Standards-setting & accreditation for schools – Dr. Bijaya Kumar Sahoo

EducationWorld September 2020 | Special Report

Standards-setting & accreditation for schools - Dr. Bijaya Kumar SahooDr. Bijaya Kumar Sahoo is founder-chairman of the Bhubaneswar (Odisha)-based SAI International Group comprising four institutions — the SAI International School, SAI International Residential School, Sai Angan preschool and Sai International College of Commerce — with an aggregate enrolment of 5,260 students and 756 teachers. Dr. Sahoo is also Advisor with ministerial rank of the Odisha Adarsha Vidyalaya Sangathan, tasked with the mission to establish 314 CBSE-affiliated English-medium government schools — one in every administrative block of Odisha.

Read: Odisha Adarsha Vidyalaya Sangathan: Revolutionising public schooling in India

Are you satisfied with NEP 2020’s proposals for regulating schools?

For the first time in Indian education history, NEP 2020 has focused on learning outcomes rather than input-based standards for school education. The proposed State School Standards Authority (SSSA) will ensure accountability and improve overall quality of K-12 education. Most important, if implemented as proposed, it will ensure all schools — public and private — maintain minimum quality standards. NEP 2020 states that all public and private schools will be assessed and accredited on common criteria. In the long run greater accountability will improve overall standards.

The policy separates the regulatory and operational functions of government. Is this possible with government agencies still executing all roles?

NEP 2020 has separated the functions of policy formulation, operations and regulation and entrusted them to different government agencies. While the State Education Department is tasked with policy formulation, the Directorate of Education is in charge of running government schools and SCERT will set academic standards. The success of this three-tier system will depend on how effectively state governments are able to maintain the independence of these institutions.

Won’t the State School Standards Authority (SSSA) tighten government regulation of private schools?

An ‘independent’ SSSA is mandated with regulating public and private schools and monitor maintenance of minimum common standards. Careful selection of SSSA members is of paramount importance for maintaining its independence. Otherwise, it will end up overregulating private and underregulating public, schools.

All schools are obliged to post extensive information on the SSSA and institutional websites.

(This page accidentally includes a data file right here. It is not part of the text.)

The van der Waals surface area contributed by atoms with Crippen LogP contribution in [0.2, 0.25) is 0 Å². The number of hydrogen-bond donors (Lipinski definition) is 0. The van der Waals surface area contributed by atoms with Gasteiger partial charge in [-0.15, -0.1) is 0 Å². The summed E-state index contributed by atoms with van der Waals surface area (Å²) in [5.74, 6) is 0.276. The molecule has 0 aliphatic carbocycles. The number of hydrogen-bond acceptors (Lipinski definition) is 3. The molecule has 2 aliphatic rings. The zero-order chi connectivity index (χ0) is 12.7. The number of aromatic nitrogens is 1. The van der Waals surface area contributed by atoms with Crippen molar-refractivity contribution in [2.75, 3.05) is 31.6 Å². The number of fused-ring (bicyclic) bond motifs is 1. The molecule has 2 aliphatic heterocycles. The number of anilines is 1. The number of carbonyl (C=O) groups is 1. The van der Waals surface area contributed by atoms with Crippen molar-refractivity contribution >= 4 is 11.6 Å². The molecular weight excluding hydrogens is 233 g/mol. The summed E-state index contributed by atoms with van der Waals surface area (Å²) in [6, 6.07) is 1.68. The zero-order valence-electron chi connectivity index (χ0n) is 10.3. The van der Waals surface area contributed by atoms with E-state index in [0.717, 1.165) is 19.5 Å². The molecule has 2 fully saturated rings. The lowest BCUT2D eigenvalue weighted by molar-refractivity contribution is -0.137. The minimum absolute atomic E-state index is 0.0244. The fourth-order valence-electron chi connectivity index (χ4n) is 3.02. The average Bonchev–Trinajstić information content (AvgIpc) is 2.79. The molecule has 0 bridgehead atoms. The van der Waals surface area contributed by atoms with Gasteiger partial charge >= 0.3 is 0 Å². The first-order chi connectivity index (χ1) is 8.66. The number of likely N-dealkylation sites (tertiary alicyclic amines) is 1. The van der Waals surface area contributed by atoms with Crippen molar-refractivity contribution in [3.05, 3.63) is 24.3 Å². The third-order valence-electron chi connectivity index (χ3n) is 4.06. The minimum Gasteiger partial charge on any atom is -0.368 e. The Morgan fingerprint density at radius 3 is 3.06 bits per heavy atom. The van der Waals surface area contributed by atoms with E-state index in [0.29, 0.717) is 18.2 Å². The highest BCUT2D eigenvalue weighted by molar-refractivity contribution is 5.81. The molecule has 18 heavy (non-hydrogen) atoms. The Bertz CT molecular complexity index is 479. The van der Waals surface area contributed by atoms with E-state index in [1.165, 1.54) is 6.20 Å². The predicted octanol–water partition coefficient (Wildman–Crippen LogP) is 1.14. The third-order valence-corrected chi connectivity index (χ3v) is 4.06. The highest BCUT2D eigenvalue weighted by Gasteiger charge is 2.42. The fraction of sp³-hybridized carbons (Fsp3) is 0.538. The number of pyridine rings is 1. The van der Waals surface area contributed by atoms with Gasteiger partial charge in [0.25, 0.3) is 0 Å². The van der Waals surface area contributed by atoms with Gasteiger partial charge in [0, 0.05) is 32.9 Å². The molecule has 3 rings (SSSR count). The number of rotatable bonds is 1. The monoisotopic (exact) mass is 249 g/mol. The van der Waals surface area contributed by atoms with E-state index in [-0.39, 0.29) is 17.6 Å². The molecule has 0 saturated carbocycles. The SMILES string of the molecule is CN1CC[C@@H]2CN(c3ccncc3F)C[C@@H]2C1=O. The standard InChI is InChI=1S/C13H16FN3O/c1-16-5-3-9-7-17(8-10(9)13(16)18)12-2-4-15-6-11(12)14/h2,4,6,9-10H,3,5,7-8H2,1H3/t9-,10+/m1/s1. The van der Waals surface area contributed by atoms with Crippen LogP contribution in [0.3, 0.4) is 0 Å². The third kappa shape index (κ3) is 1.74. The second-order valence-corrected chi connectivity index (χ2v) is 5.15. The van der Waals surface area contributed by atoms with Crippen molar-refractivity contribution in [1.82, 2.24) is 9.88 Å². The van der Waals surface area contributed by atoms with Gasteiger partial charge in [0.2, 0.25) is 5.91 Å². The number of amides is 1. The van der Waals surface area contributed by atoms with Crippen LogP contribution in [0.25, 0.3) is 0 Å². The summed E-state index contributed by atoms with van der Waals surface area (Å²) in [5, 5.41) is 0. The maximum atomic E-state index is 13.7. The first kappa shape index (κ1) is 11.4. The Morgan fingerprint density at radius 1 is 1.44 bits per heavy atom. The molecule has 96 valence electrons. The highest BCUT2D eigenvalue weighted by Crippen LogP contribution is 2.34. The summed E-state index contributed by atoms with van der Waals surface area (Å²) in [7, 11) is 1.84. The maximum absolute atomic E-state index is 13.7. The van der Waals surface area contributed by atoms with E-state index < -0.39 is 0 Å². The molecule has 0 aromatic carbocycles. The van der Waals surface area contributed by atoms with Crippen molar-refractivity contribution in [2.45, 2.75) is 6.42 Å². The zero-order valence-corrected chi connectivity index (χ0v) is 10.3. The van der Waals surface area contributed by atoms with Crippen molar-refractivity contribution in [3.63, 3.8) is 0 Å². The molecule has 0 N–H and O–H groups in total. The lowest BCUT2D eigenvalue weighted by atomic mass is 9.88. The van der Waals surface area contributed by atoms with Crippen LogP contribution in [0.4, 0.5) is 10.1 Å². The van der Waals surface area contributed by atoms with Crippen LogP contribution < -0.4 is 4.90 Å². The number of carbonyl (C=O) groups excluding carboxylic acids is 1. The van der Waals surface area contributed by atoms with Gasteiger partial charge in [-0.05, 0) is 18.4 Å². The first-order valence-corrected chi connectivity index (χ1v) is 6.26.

Doesn’t this NEP 2020 provision violate institutional privacy?

While self-disclosure of all institutional information by schools will ensure transparency, regulators have to safeguard schools against harassment and misuse of disclosed information. NEP 2020 proposes a National Assessment Centre (PARAKH) to conduct numerous examinations.

What’s your comment?

The National Assessment Centre for Performance Assessment, Review and Analysis of Knowledge for Holistic Development — PARAKH — has been set up to conduct exams for classes III, V and VIII in addition to classes X and XII board exams. Though this will ensure better learning outcomes, there’s the danger that too many exams will stress out children, especially in their formative years, teachers and parents.

What are the major implementation roadblocks confronting NEP 2020?

The success of NEP 2020 will depend on adherence to timelines in formulating regulations, validating processes and taking corrective action if required, during implementation. In my opinion, the biggest roadblock is funding. NPE 1986 recommended raising public spending on education to 6 percent of GDP, but over the past 34 years national spending has not exceeded 3.5 percent of GDP. Moreover, successful implementation of NEP 2020 requires a complete transformation in the mindset of policy makers and regulatory agencies which will take time. There is also fear that the new regulations and regulatory authorities established by NEP 2020 mayprompt protests and litigation from private school stakeholders, which will delay implementation.

Is there any important area of school regulation which NEP 2020 has failed to address?

I believe NEP 2020 should have included the following initiatives to ensure better and faster transformation of Indian education:

• Funding. Promoting education institutions is a capital intensive endeavour requiring large capital infusion in the form of debt, debt instruments and quasi-equity. NEP 2020 should have provided for equity funding and investment in private education by Real Estate Investment Trusts (REITs), Infrastructure Investment Trust (InvIT) and Private Equity (PE).

• Three Tier Model. This model adopted by most developed nations mandates a property company to build education infrastructure, an operating company to manage infrastructure and services, and society/ trust to manage education institutions. Endorsement of this model by NEP 2020 would have facilitated establishment of education institutions of global standards in our country.

• Grievance redressal and appellate mechanism. To reduce litigation, the policy should have included a detailed, well-defined grievance redressal and appellate mechanism for public and private schools.

• Central and state education boards. A provision in NEP 2020 to synchronise uniformity between the Central and state education boards would have paved the way for one nation, one curriculum and common standards.

Read: Implementing NEP 2020: Expert advice for central government

Also read: 50 Leaders who can revive Indian education – Dr. Bijaya Kumar Sahoo

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